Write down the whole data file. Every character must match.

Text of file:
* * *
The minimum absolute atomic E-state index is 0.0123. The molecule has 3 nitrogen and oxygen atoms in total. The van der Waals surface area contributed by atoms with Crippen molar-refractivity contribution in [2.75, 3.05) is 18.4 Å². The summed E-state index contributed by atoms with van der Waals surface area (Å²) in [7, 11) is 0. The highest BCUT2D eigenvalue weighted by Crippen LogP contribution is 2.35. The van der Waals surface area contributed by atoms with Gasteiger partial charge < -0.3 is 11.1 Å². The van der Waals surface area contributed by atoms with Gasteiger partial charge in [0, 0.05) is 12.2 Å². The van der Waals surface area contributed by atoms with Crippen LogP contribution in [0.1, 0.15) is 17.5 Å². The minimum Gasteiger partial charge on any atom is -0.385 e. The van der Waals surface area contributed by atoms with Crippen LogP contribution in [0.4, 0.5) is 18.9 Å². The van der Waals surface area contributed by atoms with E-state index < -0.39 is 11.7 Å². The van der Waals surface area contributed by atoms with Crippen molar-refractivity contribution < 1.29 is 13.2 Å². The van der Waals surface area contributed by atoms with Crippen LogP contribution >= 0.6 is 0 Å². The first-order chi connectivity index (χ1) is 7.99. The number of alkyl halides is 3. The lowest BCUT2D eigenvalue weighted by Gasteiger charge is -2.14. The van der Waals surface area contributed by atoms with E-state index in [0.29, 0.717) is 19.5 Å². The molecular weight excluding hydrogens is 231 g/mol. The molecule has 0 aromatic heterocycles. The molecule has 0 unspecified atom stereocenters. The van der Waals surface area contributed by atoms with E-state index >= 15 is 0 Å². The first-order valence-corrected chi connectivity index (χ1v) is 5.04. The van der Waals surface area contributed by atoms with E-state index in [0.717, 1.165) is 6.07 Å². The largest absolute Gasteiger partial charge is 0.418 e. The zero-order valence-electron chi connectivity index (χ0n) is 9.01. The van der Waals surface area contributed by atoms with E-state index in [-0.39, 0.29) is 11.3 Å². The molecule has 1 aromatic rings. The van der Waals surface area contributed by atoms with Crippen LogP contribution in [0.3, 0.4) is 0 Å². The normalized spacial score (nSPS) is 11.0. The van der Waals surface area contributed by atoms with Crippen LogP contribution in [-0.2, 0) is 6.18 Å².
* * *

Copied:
The minimum absolute atomic E-state index is 0.0123. The molecule has 3 nitrogen and oxygen atoms in total. The van der Waals surface area contributed by atoms with Crippen molar-refractivity contribution in [2.75, 3.05) is 18.4 Å². The summed E-state index contributed by atoms with van der Waals surface area (Å²) in [7, 11) is 0. The highest BCUT2D eigenvalue weighted by Crippen LogP contribution is 2.35. The van der Waals surface area contributed by atoms with Gasteiger partial charge < -0.3 is 11.1 Å². The van der Waals surface area contributed by atoms with Gasteiger partial charge in [0, 0.05) is 12.2 Å². The van der Waals surface area contributed by atoms with Crippen LogP contribution in [0.1, 0.15) is 17.5 Å². The minimum Gasteiger partial charge on any atom is -0.385 e. The van der Waals surface area contributed by atoms with Crippen LogP contribution in [0.4, 0.5) is 18.9 Å². The van der Waals surface area contributed by atoms with E-state index < -0.39 is 11.7 Å². The van der Waals surface area contributed by atoms with Crippen molar-refractivity contribution < 1.29 is 13.2 Å². The van der Waals surface area contributed by atoms with Crippen LogP contribution >= 0.6 is 0 Å². The first-order chi connectivity index (χ1) is 7.99. The number of alkyl halides is 3. The lowest BCUT2D eigenvalue weighted by Gasteiger charge is -2.14. The van der Waals surface area contributed by atoms with E-state index in [0.29, 0.717) is 19.5 Å². The molecular weight excluding hydrogens is 231 g/mol. The molecule has 0 aromatic heterocycles. The molecule has 0 unspecified atom stereocenters. The van der Waals surface area contributed by atoms with E-state index >= 15 is 0 Å². The first-order valence-corrected chi connectivity index (χ1v) is 5.04. The van der Waals surface area contributed by atoms with E-state index in [0.717, 1.165) is 6.07 Å². The largest absolute Gasteiger partial charge is 0.418 e. The zero-order valence-electron chi connectivity index (χ0n) is 9.01. The van der Waals surface area contributed by atoms with E-state index in [-0.39, 0.29) is 11.3 Å². The molecule has 1 aromatic rings. The van der Waals surface area contributed by atoms with Crippen LogP contribution in [0.3, 0.4) is 0 Å². The normalized spacial score (nSPS) is 11.0. The van der Waals surface area contributed by atoms with Crippen LogP contribution in [-0.2, 0) is 6.18 Å².